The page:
There may have been no telltale sign that being raised by people he shared no biology with bothered him, but Dylan looked on someone who provided much of his biology for the first time. No one doubted it was a good thing.

Dylan acted more like a child around Ivan than anyone. It was like he got what he always wanted under the Christmas tree.

I knew how he felt.


From early on the women in Dylan's life provided him with love, affection, and the nourishment needed for him to grow healthy and strong. This nurturing is difficult for men to provide. Women are uniquely endowed with empathy and compassion men don't always come with, and if they do come with it, they aren't necessarily comfortable in the nurturing role.

For one, I was happy to have any help I could get.

Three women nurtured Dylan after Sunshine was gone. The same three women comforted Sunshine as she weakened in her final fight. They Assured her that Dylan would be kept in the bosom of love until he grew strong. I promised to take care of Dylan, but without the women in his life, I'm not sure what would have become of him.

The three women who mothered Dylan were always ready to furnish whatever was needed. As Dylan grew, he returned the love and affection many times over. His quick mind and sensitive nature put a smile on our faces.

This bond made the conservancy house a warm and wonderful home.

With Ivan home for seven months and me back at work, I adapted to the changes. Even with Ivan home, nothing made me smile faster than hearing Mama, Lucy, and Twila laughing in the kitchen when I came in for lunch.

Twila had a heart attack in late March, a few weeks before Ivan came home. Over seven months later she was once again working in the conservancy house twice a week.

Things changed and then there were those things I hoped would never change. These were things I depended on when life gave me a good shake.


Ivan was an Olson by virtue of our love. I was an Aleksa for the same reason. This came about when we were boys and growing into men. If our marriage of the mind was recognized by society, our families could celebrate our connectivity in something other than whispers. It was the way it was but I wished it wasn't.

Dylan's arrival on our beach connected us in a whole other way. I didn't give much thought to Ivan's childhood, the process of growing into a man, which was seriously interrupted when the news came about Boris. At the time I wasn't sure Ivan would survive it, having no idea that surviving it meant leaving me.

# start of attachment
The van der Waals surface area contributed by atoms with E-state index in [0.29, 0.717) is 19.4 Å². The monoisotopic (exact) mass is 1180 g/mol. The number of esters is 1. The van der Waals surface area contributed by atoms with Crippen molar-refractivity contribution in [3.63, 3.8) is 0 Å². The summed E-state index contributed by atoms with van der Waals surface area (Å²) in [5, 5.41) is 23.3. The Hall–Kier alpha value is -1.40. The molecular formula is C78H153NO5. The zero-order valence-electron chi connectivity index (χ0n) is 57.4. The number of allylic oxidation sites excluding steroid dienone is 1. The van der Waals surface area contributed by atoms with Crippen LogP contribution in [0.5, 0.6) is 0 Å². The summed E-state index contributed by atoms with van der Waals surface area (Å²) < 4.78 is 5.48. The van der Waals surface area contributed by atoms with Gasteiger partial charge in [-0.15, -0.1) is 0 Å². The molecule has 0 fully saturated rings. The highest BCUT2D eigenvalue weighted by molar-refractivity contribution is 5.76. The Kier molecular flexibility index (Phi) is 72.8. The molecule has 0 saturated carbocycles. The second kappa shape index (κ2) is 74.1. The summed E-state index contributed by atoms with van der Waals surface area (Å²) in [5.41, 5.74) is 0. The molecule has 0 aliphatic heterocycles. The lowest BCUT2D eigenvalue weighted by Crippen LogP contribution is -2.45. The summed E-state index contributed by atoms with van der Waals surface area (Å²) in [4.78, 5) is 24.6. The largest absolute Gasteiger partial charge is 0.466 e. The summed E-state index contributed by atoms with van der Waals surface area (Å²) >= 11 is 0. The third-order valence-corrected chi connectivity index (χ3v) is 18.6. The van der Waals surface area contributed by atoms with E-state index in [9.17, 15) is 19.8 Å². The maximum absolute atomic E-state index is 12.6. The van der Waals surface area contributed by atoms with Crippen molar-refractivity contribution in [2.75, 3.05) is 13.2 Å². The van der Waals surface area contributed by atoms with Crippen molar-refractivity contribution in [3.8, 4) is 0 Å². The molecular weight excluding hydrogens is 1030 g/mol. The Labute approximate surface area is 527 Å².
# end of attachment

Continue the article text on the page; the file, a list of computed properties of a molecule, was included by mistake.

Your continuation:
Seeing Ivan and Dylan square off in a game of Goofy Golf was like watching two kids trying to prove they were the best. The boy in Ivan had resurfaced and he was the same as the boy I met on our beach so many years ago.

Ivan was gone for ten years and I wanted to hear about it. I loved him and I cared about him and hearing about what he did, having him talk about what he did, seemed the right thing to do.

Then, we would put it behind us and the nightmares might go away, mine and his.

If Dylan had nightmares of his father disappearing again, he didn't mention it. There is an innocence that comes with children. They often accept what happens as the way it is. I can't be sure Dylan didn't wake up in a cold sweat in the middle of some nights.

We were both anxious to accept that Ivan was home to stay.


The walls of the new shop were close to to completion by the time the third week in November rolled around. Once the last brick was laid, the mortar would be left to dry. On days when it might rain, a tarp went over the construction. The rest of the time the new shop baked in the Florida sun.


Dylan was Ivan's biggest fan.

Now my son is no pushover. If Ivan thought he'd waltz in, discover he had a kid, and endear himself to him right off, he was sadly mistaken. It took fifteen minutes before Dylan was sold on the idea that his father was home to stay.